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Cats or Dogs: Who Makes a Better Companion?

By Rachel Segal
 unsplash / krista-mangulsone
*Updated 2020
The world is divided into cat people and dog people. Having a certain preference has been known to strain or even break up relationships. As more than half of American households (almost 80 million homes!) own a pet and spent $95.7 billion on them in 2019, the debate between cats and dogs is one that will likely continue until the end of time. Today, in times of forced sheltering in place, the companionship of these furry friends (whether canine or feline) is of great comfort, with animal shelters nationwide seeing a sharp jump in the number of pet adoptions.
Here are three arguments why dogs make better companions and three arguments why felines as pets are the “cat’s pajamas.”


Why Dogs Make Better Companions than Cats


Dogs love to play (and work)

While you can play with some cats, nothing measures up to the sheer, infectious joy your dog shows for playtime. Inside or outside, dogs are always eager to join any game and will happily play with kids and adults for hours on end. And, unlike cats, dogs can play interactively; they’ll catch a ball and bring it back to you. Not only can dogs be easily trained to play and do tricks, they can also be trained to do actual jobs that make a real difference in society. It helps that dogs are scientifically proven to be as smart as 2-year-old kids.


Dogs are more adaptable than cats

While both dogs and cats prefer routine and don’t like uncertainty, dogs are much more adaptable than cats. This is because dogs usually bond with their owner rather than with a specific place. So, unlike cats, dogs are more likely to be happy wherever their owner is and will therefore better handle relocating to new places. You can even take your dog on vacation and know that he’ll enjoy it rather than being stressed.


Dogs will protect you

No matter the dog breed, all dogs feel protective and defensive of their owners. Whereas cats will typically run off and hide at the first sense of danger, dogs will stay around out of duty and loyalty, protecting and defending you against any threats to your safety. Moreover, a dog’s sense of smell can also save lives. Another way that dogs are good for your health is that they motivate their owners to exercise more. New research shows that dog walkers (i.e., most dog owners) are more physically active than people who don’t own dogs.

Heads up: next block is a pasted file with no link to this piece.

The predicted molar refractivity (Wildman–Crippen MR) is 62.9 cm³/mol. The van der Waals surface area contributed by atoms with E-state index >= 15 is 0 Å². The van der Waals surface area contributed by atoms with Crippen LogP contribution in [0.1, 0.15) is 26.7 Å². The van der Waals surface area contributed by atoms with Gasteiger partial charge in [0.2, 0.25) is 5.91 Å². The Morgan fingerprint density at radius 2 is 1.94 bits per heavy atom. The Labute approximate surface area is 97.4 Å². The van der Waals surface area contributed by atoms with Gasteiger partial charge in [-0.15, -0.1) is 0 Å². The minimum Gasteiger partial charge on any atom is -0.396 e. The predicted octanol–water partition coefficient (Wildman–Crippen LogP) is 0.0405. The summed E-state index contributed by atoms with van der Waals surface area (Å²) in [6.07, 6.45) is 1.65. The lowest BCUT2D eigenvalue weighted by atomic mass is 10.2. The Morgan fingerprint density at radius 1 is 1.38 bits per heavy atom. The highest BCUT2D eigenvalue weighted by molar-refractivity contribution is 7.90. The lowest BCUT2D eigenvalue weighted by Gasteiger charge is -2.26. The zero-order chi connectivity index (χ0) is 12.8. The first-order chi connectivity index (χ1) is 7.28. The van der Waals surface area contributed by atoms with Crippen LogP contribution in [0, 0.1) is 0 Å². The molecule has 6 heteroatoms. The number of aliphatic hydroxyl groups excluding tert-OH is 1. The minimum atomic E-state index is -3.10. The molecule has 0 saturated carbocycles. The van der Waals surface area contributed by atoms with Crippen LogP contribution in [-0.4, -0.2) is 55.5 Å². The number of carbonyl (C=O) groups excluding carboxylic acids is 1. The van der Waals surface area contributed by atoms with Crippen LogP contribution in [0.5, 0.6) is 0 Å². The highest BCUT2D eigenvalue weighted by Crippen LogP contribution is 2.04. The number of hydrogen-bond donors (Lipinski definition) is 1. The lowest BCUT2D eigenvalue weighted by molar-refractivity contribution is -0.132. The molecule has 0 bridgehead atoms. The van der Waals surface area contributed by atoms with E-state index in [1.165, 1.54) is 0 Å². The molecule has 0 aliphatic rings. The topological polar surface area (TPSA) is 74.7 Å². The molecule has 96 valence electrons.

Why Cats Make Better Companions than Dogs:


Cats are independent.

The independent spirit of cats is a virtue, especially when you’re busy or expecting company. Dogs work themselves into a frenzy, barking, jumping, and drooling on you and your visitors. In their excited bid for attention, dogs’ nails scratch clothes and their drool soils them (which is just as unwelcome for owners as it is for guests.) Meanwhile, cats make themselves scarce when the doorbell rings. Maybe, they’ll discreetly check out your guests by rubbing up against their leg, but there won’t be any overbearing leaping or leg humping. Plus, cats’ aloofness means you (and your guests) won’t need to give them constant attention.


Cats are low-maintenance.

You can leave your cat inside when you’re not home and be mostly assured that everything will still be in one piece when you get back. More importantly, cats aren’t dependent on their owners to go to the bathroom. Sure, kitty litter can smell if it isn’t changed regularly, but you can store and change it at your convenience. Not to mention, some cats can be trained to actually use the toilet. In contrast, dogs don’t care if there’s rain, snow or extreme heat outside. When they need a walk, there’s no avoiding it. And even if you have a yard, you’ll still need to do constant poop-control outside. Plus, cats groom themselves and don’t emit bad a smell. Not even the most ardent dog lover can deny that their furry companion has a distinctly strong odor, which often remains on clothes, furniture and in cars after they’ve gone.


Cats are quiet.

Unlike dogs that will always vocalize their moods with loud barks or endless whining, most cats will (mostly) keep their moods to themselves. Even when cats do protest, their meows or hisses are usually not as loud as barks and can’t be heard from the neighbor’s house. There’s also an added benefit of your cat’s low-decibel purring is that it’s been shown to reduce stress levels and blood pressure, among other things.


The Bottom Line: Both cats and dogs make wonderful pets for different reasons. While cats are low-key and low-maintenance, dogs are active and adoring. Which type of furry companion to you prefer to live with, especially in times of stress and uncertainty?

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